What Is An Infrared Sauna?

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About Saunas

The use of saunas dates back over 2,000 years but has undergone some modern changes within the past 100 years.  The origin of saunas is often associated with Finland, which retains a strong sauna culture today.  Some would also say that the Mayans’ usage of “sweat houses” nearly 3,000 years ago would constitute a primitive version of what became saunas.  Japan and other cultures also have a history of sauna bathing.

We’ll look at the different types of saunas that are in use today.

Steam Bath

The steam bath or in certain circles, called a Turkish Bath, is focused on humidity above everything else.  The temperatures in a steam bath can reach up to 120 degrees Fahrenheit although, with the steam and humidity, it can feel much hotter than it actually is.  The room is sealed to keep in the humidity. In food terms, it’s the “steamed rice” version of saunas.

Dry Sauna

The dry sauna is named for the fact that it’s the lowest humidity of the four types of saunas.  When you go to a health club or gym equipped with a steam room or sauna, the dry sauna is what you will typically find in these establishments.  There are heated rocks inside the room which supply the heat needed for you to sweat it out.

Russian wooden sauna room healthy leisure relaxing hobby concept

Traditional Finnish Sauna

If you want to sauna like a true Finn, this is the oldest and most traditional sauna.  It’s a room with heated rocks similar to the dry sauna except that the humidity of the room can be controlled by the user.  You control the humidity by pouring water over the heated rocks to provide more or less steam and humidity.  The extra humidity also lowers the ambient temperature of the room.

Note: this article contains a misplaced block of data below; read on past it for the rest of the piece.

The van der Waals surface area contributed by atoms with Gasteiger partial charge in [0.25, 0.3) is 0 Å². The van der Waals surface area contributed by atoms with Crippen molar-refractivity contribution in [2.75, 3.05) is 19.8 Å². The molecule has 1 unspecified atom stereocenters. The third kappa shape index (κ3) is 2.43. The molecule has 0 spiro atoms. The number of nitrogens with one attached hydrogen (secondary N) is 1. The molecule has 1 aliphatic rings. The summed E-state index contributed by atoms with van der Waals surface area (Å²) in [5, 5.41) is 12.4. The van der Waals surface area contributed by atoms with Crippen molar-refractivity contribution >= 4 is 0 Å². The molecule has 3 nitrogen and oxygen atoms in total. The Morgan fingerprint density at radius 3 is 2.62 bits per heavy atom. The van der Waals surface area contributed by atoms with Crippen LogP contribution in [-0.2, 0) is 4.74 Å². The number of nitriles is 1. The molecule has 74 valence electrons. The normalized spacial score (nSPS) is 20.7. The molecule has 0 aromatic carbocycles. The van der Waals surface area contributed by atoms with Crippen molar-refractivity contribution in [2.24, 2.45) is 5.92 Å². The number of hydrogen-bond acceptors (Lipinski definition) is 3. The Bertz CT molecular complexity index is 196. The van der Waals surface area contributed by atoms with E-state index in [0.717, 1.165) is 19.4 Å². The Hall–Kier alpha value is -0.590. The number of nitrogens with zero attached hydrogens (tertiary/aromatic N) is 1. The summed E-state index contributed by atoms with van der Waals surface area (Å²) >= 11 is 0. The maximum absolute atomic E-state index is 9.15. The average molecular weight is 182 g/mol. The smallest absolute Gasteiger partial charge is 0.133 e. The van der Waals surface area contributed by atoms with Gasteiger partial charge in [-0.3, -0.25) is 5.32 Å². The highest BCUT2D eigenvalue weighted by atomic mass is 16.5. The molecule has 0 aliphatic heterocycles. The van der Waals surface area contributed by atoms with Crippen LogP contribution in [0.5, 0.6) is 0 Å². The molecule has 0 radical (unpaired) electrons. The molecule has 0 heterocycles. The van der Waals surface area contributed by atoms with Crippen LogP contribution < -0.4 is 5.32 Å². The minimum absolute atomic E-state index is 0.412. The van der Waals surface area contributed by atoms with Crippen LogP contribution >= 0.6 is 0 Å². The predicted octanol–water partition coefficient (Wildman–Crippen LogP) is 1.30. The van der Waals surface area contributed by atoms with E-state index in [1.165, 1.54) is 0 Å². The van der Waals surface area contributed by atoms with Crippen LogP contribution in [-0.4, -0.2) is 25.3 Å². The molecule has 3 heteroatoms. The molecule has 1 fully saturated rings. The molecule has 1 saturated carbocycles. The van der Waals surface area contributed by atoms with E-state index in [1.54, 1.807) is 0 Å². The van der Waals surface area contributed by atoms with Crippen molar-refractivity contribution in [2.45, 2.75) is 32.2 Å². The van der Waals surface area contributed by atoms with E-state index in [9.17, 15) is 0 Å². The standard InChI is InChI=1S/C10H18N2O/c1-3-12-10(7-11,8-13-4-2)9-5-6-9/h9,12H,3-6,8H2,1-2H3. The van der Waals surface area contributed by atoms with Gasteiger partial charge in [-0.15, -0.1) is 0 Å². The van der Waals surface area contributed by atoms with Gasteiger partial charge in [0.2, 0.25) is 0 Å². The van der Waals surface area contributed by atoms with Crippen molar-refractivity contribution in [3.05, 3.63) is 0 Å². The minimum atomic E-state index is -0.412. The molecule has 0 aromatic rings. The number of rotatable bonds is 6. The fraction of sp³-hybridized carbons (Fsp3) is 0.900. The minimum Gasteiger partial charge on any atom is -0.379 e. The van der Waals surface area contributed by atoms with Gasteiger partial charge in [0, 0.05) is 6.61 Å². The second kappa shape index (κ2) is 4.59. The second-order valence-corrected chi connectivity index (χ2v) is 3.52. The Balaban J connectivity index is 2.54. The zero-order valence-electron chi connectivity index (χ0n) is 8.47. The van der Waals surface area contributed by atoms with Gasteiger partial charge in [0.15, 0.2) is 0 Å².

Dynamic "Andora" 2-person Low EMF Far Infrared Sauna
Dynamic “Andora” Infrared Sauna (Image: Amazon)

Infrared Sauna

This newest type of sauna for some sauna enthusiasts is quite different from the other three types.  This type of sauna has zero humidity in the room.  And unlike traditional saunas, the infrared sauna doesn’t use heated rocks to warm the room.

As the name implies, this sauna uses infrared lamps to heat the space and due to the technology, most of the heat is focused on you versus the surrounding ambiance.  This provides two benefits as the room temperature is low enough that you can spend longer sessions in the room, and it’s also more energy-efficient to use in comparison to other types of saunas.

Advantages Of An Infrared Sauna

There are many benefits to using an infrared sauna as you can save money on your energy bill by using these types of saunas versus traditional ones.  This energy savings comes down to the fact that you will spend shorter sessions in an infrared sauna versus a traditional one, and you will put out lower temperatures overall in comparison.

Health Benefits Of An Infrared Sauna

There are many health benefits tied with sauna use, including

  • better circulation
  • clearer skin